Let’s Fix it With a Petition! (…or not)

About two months ago, the principal made an announcement to the school informing everyone that he’d hired a former student to be a new English teacher next year.  Given my tentative situation as a long-term sub, all my students assumed that meant he’d hired another teacher instead of hiring me on permanently.  They came rushing up to my room after lunch, expressions frantic, asking “you’re not coming back next year?!”

The only answer I could give them was “I don’t know.”  It’s a complicated situation.  I’m still in the running, but I know he is considering other teachers for my position, too.  This new teacher he’d hired was a whole separate situation and had no bearing on my job.  However, I wasn’t at liberty to discuss most of the details with my students.  While I tried to assuage their fears as well as I could, I also couldn’t give them the certainty they wanted.  So they expressed their teenage outrage at my tenuous position and what appeared to be the hiring of my replacement.  “We should tell them that we want you back,” they announced.  “We should start a petition for them to keep you!”  And honestly, if I’d encouraged the idea instead of discouraging it, they probably would have done it.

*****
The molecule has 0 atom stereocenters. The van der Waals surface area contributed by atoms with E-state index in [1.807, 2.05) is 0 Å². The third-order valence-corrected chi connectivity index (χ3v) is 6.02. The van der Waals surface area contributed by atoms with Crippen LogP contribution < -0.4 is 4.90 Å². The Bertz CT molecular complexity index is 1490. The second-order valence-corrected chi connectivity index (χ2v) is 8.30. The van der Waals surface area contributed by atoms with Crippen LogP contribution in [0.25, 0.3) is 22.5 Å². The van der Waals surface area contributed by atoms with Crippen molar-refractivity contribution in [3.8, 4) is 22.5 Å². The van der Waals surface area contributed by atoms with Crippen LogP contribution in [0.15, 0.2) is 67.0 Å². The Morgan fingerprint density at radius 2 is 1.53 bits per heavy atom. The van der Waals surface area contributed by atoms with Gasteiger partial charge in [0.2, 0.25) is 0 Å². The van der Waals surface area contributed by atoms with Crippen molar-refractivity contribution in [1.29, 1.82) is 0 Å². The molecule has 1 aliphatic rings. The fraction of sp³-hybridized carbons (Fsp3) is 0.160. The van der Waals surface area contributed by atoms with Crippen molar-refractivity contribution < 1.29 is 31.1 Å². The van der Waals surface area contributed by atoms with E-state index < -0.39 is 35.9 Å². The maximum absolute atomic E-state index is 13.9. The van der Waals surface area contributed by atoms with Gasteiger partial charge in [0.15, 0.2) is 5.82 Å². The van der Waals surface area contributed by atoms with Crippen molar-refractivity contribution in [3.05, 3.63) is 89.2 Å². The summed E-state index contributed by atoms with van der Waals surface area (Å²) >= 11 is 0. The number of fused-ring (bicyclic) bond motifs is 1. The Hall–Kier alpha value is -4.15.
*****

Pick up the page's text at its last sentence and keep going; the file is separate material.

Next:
This post isn’t to brag about how much my students like me, though I do appreciate their concern.  This post is about their attempts to change things.  On my drive home that day, I told the story to a teacher-friend on the phone.  She laughed.  “Ha! A petition.  Teenagers think all problems can be solved with petitions.”